Better Nutrition


Men are more likely to die from cirrhosis, Parkinson’s disease, colon cancer, and physical injuries. But certain serious conditions are known to target women exponentially more often than men. Here are six of the most common.


The main reason women get more UTIs? Simple anatomy. Because the urethra—the duct through which urine passes from the body—is shorter in women and closer to the anus, it’s easier for bacteria to migrate into the urinary tract and cause infections. Birth control methods, such as diaphragms or spermicides, and irritating feminine products can also contribute to the problem. To protect against UTIs, wipe from front to back after using the bathroom, empty your bladder as soon as possible after intercourse, and drink plenty of water—several studies have linked low urine output with increased risk of UTIs.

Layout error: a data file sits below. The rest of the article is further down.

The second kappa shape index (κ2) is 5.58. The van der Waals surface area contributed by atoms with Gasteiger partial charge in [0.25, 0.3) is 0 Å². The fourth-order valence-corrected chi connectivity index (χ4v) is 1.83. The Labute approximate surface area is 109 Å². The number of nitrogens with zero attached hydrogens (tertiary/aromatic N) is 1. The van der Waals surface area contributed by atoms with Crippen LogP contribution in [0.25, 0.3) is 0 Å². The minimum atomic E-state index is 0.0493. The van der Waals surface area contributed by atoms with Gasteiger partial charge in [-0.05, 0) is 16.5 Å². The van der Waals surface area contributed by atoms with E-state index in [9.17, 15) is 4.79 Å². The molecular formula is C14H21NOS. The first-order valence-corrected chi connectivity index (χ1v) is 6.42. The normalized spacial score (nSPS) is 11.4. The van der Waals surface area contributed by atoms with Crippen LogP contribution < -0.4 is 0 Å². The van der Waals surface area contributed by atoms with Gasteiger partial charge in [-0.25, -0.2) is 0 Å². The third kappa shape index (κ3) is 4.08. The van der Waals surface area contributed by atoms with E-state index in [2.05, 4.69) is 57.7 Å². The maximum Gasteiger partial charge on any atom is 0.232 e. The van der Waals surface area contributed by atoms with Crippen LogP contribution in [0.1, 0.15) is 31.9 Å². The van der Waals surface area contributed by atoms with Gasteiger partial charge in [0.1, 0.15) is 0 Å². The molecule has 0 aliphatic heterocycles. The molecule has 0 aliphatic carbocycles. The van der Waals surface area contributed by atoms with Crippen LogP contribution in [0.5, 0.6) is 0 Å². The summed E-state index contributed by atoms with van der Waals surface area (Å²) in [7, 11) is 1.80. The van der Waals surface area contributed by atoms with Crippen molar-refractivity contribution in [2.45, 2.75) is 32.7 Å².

Supplemental support:

CRANBERRIES, in juice or capsules, are rich in proanthocyanidins, which may prevent bacteria, especially E. coli, from adhering to urinary tract cells.

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